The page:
Controls on grain-size patterns in periplatform carbonates; marginal setting versus glacio-eustacy

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doi: 10.1016/j.sedgeo.2004.12.025
Author(s): Rendle-Buhring, Rebecca H.; Reijmer, John J. G.
Author Affiliation(s): Primary:
University of Bremen, DFG Research Centre Ocean Margins, Bremen, Federal Republic of Germany
Vrije Universiteit, Netherlands
GEOMAR, Federal Republic of Germany
Volume Title: Sedimentology in the 21st Century; a tribute to Wolfgang Schlager
Volume Author(s): Reijmer, John J. G., editor; Immenhauser, Adrian
Source: Sedimentology in the 21st Century; a tribute to Wolfgang Schlager, edited by John J. G. Reijmer and Adrian Immenhauser. Sedimentary Geology, 175(1-4), p.99-113. Publisher: Elsevier, Amsterdam, Netherlands. ISSN: 0037-0738 CODEN: SEGEBX
Note: In English. 72 refs.; illus., incl. sketch map
Summary: The importance of grain size as a fundamental property controlling other physically derived properties is well known. Recent grain-size studies on periplatform sediments of the Caribbean and western north Atlantic have shown that grain-size variability is coupled with changes in carbonate platform productivity and export in response to Pleistocene-Holocene glacio-eustacy. These findings showed that periplatform sediments are dominated by fine-grained material during sea-level highstands and coarser material during sea-level lowstands. This paper addresses the question of grain-size patterns in periplatform settings and their relationship to glacio-eustacy. Furthermore, it considers whether these patterns are applicable to different types of margin settings (accretionary-erosional). Here, existing data (Pleistocene-Holocene) from the accretionary western leeward margin of Great Bahama Bank (ODP Leg 166) and new data from the erosional eastern windward margin (ODP Leg 101) are used. The results show that the grain-size patterns of both margins are controlled by late Neogene sea-level fluctuations. The accretionary leeward margin sediments indicate the same grain-size pattern as previously described in the literature. However, the erosional windward margin shows a reverse pattern, with coarser sediments in interglacials and finer deposits in glacials. This proposes that the leeward margin grain-size pattern is controlled by the productivity-export mode of the platform. This is indicated by the platform-top-derived fine muds, transported off-bank, to form a thick sediment wedge on the low-angled slope during interglacials. In contrast, on the windward margin, the sediment flux pattern is controlled by the impact of mass transport processes. This is indicated by the increased occurrence of turbidites during interglacials that might be more frequent at this time because the steep-angled erosional slope is less apt for the deposition of excess fine material. This material is eroded and/or bypasses the slopes and is redeposited in the periplatform basin setting. Abstract Copyright (2005) Elsevier, B.V.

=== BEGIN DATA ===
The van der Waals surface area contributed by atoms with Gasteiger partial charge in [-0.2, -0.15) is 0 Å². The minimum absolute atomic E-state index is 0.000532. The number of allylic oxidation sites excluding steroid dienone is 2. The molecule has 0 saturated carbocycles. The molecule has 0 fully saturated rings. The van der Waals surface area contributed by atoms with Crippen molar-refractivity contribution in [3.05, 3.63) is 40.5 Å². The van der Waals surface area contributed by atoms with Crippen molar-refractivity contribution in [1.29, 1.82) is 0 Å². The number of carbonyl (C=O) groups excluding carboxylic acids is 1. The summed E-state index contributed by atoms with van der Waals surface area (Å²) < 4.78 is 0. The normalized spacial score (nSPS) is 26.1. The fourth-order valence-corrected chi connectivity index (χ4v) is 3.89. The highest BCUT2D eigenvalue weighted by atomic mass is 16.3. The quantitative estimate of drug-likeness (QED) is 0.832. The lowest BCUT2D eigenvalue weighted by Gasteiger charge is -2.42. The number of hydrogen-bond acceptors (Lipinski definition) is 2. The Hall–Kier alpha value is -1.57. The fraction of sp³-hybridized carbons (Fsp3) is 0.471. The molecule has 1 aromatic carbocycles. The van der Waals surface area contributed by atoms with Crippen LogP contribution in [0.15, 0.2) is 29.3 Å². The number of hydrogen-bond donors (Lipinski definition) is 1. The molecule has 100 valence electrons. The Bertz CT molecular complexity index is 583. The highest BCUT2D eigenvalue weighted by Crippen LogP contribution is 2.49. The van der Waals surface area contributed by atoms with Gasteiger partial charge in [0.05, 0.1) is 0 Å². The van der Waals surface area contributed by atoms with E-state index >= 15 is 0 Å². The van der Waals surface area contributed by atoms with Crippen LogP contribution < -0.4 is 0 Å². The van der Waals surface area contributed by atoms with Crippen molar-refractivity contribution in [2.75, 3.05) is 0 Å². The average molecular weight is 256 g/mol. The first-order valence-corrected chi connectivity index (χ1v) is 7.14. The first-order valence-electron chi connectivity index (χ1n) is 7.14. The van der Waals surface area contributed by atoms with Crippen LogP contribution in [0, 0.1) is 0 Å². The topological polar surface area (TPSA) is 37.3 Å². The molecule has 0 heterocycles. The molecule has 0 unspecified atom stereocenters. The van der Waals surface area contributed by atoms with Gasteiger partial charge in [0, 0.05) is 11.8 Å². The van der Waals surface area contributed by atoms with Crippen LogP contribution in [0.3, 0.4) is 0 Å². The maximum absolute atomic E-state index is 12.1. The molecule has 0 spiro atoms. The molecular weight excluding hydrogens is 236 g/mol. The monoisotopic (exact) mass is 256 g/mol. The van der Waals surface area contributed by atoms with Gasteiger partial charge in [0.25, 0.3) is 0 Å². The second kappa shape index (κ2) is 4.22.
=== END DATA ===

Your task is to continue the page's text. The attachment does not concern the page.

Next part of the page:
Year of Publication: 2005
Research Program: ODP Ocean Drilling Program
Key Words: 12 Stratigraphy, Historical Geology and Paleoecology; Atlantic Ocean; Bahamas; Carbonates; Caribbean Sea; Caribbean region; Cenozoic; Climate change; Controls; Eustasy; Glacial rebound; Grain size; Great Bahama Bank; Isostatic rebound; Leg 101; Leg 166; Marine sediments; Neogene; North Atlantic; Ocean Drilling Program; Paleo-oceanography; Paleoclimatology; Patterns; Pleistocene; Quaternary; Sea-level changes; Sediments; Tertiary; West Indies
Coordinates: N200000 N300000 W0750000 W0850000
Record ID: 2006020728
Copyright Information: GeoRef, Copyright 2019 American Geosciences Institute. Reference includes data from CAPCAS, Elsevier Scientific Publishers, Amsterdam, Netherlands